Please share your views on the inquiry into the future of funding for the arts in Scotland issued by MSPs on the Culture, Tourism, Europe and External Affairs Committee. The inquiry follows scrutiny undertaken by the Committee last year into Creative Scotland’s handling of the Regular Funding round for 2018-2021.
Your opinions will be collated to help inform the LAS collective response to this consultation and will be anonymised. All questions are open-ended comments. Please also share this survey with your membership and amongst your networks.
Gypsum Sound Tales is a publishing house based in Sydney, Australia who accepts international submissions, and pays!
Colp is our ‘anything goes’ anthology collection.
Expect to see a little bit of this and a little bit of that within each issue, so feel free to submit stories from any genre.
Current theme: Big
Think big. For this Colp collection we are seeking stories that feature at least one significantly-sized character or component. Your story must include at least one of the following:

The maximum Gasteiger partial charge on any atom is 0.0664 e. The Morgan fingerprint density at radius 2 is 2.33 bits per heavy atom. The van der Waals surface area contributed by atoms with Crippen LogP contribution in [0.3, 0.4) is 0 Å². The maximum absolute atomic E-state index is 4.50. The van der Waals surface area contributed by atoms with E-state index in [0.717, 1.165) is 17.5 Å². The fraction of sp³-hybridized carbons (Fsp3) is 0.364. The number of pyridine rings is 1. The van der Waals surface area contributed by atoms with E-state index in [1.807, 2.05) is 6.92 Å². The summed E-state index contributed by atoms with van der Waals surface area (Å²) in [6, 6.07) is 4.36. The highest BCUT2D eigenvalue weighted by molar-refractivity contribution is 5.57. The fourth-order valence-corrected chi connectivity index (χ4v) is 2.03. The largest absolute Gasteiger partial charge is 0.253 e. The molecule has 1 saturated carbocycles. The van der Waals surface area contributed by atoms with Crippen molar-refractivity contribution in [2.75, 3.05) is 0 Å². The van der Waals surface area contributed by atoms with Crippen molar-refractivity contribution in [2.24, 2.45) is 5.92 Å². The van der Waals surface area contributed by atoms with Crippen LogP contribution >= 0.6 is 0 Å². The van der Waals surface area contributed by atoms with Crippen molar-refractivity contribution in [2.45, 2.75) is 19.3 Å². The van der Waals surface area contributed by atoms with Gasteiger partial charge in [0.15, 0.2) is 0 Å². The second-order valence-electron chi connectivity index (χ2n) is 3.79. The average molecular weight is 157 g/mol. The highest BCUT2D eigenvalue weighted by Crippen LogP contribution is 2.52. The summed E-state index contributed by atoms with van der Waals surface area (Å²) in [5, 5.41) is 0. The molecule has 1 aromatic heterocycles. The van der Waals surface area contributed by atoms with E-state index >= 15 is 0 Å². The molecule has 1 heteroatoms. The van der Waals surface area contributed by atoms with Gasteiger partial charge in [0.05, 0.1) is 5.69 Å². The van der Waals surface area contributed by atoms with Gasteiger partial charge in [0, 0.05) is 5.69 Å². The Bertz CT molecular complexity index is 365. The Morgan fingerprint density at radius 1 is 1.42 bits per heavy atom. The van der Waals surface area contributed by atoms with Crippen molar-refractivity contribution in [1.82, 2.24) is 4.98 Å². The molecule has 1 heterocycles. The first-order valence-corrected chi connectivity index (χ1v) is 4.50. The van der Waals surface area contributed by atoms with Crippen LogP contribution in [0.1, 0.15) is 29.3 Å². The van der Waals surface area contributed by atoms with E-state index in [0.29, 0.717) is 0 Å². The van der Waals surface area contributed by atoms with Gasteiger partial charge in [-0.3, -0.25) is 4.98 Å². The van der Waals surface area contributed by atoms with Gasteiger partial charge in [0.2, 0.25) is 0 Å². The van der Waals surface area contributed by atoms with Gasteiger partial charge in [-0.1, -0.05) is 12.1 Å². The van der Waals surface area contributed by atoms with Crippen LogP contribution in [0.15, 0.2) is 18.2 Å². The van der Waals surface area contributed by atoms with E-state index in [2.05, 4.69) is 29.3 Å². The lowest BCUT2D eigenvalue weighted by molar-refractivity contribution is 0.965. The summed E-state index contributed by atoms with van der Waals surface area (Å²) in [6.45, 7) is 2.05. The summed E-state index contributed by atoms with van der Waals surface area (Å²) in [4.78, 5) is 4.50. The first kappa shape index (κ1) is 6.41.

a character (main or otherwise) that is physically enormous (tall, wide, both) – think the size of a skyscraper as your starting point
an environmental feature or man-made structure that is equally enormous
Go as big as you can, and think outside the box. Please avoid any stories that are retakes on Jack and the Beanstalk, Pacific Rim, Godzilla, King Kong or any other classical/modern story or film.
Colp is for everyone and therefore we are willing to read stories that fall into any genre. So, no matter whether your story is a horror, adventure, romance, sci-fi or historical fiction piece, please send it on through (we’d really love someone to send through a romance, just once…) Be original. We also encourage new and unpublished writers to take the leap and get in touch.
A free e-book on how to get your work published in lit mags
Submit, Publish, Repeat: 5th Edition
About the Book: This book is the definitive guide to publishing your creative writing in literary journals. This year, we’ve added a section about what to expect after you’ve submitted your work to literary journals.
The book also includes updated lists of publishers, including publishers for new authors, publishers of genre writing, and literary journals that pay their writers.
There is quite a bit more in this book, including a discussion of reading fees, contests, and anthologies.
Waste and decay surrounds and absorbs you. It’s warm, thick, fertile. Breathe in the fetid excess and expose all the crawling, seething life forces. Write into the dark warmth and send us the best of your scum and grot. We want work like a smell so bad you can’t help but want to know what it is. Let your imagination go there, and then submit the spoils to us. We want to read it all.
We allow simultaneous submissions, just email us once